I had the wonderful pleasure to go to the theatre this week. It isn't a trek we make once a year or even once every two years. As a matter of fact we hadn't been to the city for such a purpose for eight years. But when I heard White Christmas was coming to town I suggested we make the trek, sans les enfants, (another fact of life that we don't experience too often).
As we waited to enter the theatre I couldn't help but admire the rich artwork that adorned the foyer. I love gilded and ivory Rubenesque art. Where the smiling women and child are healthy, and beautifully curved. Their bodies are full and warm, eyes round with contentment, lips pleasingly wishful. They are relaxed, reclining on clouds, or draped in silks. Just looking at them I couldn't help but relax myself as I anticipated seeing the play.
And then I started to think about what is beauty? Let's just for the sake of argument foolishly say that beauty is skin deep. (After all we all know this is not true.) If you look in the usual woman's magazines, or watch any of the usual tv shows, beauty is blatantly defined as something between needing to rent a shadow and dead. No matter where we turn we are bombarded by images of women that are unheathily thin. And this time of year, everyone is willing to show us and help us, for a fee, to lose weight so we too can be a fashion doll clone. We are told, in no uncertain terms, that if we have a two digit size, if there is a curve across our backside or thigh, we are not acceptable. And God forbid we have what I call a ripe midsection, a waist that is comfortably embraceable -- we're second class citizens.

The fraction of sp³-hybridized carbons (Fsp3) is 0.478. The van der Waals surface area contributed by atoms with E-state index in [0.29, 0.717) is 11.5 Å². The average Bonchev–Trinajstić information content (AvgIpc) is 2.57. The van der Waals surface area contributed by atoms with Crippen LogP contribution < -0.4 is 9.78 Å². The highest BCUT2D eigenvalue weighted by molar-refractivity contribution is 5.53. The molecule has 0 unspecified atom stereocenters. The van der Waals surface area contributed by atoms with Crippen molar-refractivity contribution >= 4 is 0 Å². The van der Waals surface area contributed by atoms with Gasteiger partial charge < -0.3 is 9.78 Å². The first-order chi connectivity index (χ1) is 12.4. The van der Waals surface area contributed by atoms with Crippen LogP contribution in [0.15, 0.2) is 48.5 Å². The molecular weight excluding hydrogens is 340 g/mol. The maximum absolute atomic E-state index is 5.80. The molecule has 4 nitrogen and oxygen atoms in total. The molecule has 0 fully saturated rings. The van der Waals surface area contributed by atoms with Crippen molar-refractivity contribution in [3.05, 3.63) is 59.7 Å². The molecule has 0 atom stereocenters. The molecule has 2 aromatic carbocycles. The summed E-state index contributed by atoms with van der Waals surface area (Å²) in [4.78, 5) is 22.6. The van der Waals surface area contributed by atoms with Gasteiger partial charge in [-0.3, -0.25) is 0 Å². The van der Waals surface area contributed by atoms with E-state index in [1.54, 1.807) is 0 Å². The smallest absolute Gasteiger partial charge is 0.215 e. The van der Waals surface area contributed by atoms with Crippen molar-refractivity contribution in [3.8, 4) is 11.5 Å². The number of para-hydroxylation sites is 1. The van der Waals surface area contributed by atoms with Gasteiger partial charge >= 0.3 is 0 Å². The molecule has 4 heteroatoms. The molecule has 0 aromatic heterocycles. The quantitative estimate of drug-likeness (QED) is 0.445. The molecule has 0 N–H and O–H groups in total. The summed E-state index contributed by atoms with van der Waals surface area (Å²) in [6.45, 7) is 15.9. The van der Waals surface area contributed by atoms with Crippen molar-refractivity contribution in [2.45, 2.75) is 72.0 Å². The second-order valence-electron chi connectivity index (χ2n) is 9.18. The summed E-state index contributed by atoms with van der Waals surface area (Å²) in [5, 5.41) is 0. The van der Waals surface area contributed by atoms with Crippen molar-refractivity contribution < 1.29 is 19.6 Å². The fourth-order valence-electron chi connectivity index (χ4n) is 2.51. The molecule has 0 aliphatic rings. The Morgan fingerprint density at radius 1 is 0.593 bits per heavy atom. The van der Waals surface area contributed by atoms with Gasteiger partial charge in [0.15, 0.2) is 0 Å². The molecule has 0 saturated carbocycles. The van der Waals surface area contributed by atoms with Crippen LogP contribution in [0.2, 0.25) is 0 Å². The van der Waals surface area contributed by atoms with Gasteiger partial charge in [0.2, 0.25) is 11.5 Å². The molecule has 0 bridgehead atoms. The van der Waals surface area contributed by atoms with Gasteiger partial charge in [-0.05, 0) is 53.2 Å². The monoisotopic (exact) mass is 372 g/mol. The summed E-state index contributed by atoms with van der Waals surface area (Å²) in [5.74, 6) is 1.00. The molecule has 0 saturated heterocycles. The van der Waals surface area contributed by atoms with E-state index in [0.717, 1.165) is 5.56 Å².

Think about it. Visualize it. What if this plush theatre were decorated images of hipless and breastless wonders? Women and children gaunt and angular. Ribs showing, hips, collar bones and sternums straining against tight skin. Personally I would find it disturbing. And instead of enjoying the art around me, I would be wondering which charitable organization I could send money to, to help these poor unfortunate souls.
Think about it.